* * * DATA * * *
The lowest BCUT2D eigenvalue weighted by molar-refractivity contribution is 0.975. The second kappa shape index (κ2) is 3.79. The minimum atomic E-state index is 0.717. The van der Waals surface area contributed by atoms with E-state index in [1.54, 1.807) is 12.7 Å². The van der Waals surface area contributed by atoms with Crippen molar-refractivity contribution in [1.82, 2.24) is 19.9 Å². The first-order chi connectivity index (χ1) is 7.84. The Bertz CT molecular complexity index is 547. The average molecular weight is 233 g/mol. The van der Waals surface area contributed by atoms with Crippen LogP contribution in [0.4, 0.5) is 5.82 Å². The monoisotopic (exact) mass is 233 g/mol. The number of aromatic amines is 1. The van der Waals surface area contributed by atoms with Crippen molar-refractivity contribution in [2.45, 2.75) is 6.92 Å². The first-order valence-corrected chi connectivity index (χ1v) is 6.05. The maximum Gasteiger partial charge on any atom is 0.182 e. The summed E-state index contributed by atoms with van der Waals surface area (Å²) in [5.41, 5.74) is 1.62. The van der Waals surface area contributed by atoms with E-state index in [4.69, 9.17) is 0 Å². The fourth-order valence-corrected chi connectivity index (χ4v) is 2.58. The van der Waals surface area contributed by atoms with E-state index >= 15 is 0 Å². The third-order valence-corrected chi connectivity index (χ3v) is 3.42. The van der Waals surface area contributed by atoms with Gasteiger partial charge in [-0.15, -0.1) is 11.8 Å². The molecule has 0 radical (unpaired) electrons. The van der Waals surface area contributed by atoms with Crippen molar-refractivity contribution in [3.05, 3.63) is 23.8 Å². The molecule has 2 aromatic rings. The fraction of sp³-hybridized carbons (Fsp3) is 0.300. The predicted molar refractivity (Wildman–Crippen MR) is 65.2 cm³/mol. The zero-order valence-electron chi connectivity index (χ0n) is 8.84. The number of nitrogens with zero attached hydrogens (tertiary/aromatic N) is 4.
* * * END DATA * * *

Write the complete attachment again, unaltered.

The lowest BCUT2D eigenvalue weighted by molar-refractivity contribution is 0.975. The second kappa shape index (κ2) is 3.79. The minimum atomic E-state index is 0.717. The van der Waals surface area contributed by atoms with E-state index in [1.54, 1.807) is 12.7 Å². The van der Waals surface area contributed by atoms with Crippen molar-refractivity contribution in [1.82, 2.24) is 19.9 Å². The first-order chi connectivity index (χ1) is 7.84. The Bertz CT molecular complexity index is 547. The average molecular weight is 233 g/mol. The van der Waals surface area contributed by atoms with Crippen LogP contribution in [0.4, 0.5) is 5.82 Å². The monoisotopic (exact) mass is 233 g/mol. The number of aromatic amines is 1. The van der Waals surface area contributed by atoms with Crippen molar-refractivity contribution in [2.45, 2.75) is 6.92 Å². The first-order valence-corrected chi connectivity index (χ1v) is 6.05. The maximum Gasteiger partial charge on any atom is 0.182 e. The summed E-state index contributed by atoms with van der Waals surface area (Å²) in [5.41, 5.74) is 1.62. The van der Waals surface area contributed by atoms with E-state index in [4.69, 9.17) is 0 Å². The fourth-order valence-corrected chi connectivity index (χ4v) is 2.58. The van der Waals surface area contributed by atoms with E-state index >= 15 is 0 Å². The third-order valence-corrected chi connectivity index (χ3v) is 3.42. The van der Waals surface area contributed by atoms with Gasteiger partial charge in [-0.15, -0.1) is 11.8 Å². The molecule has 0 radical (unpaired) electrons. The van der Waals surface area contributed by atoms with Crippen molar-refractivity contribution in [3.05, 3.63) is 23.8 Å². The molecule has 2 aromatic rings. The fraction of sp³-hybridized carbons (Fsp3) is 0.300. The predicted molar refractivity (Wildman–Crippen MR) is 65.2 cm³/mol. The zero-order valence-electron chi connectivity index (χ0n) is 8.84. The number of nitrogens with zero attached hydrogens (tertiary/aromatic N) is 4.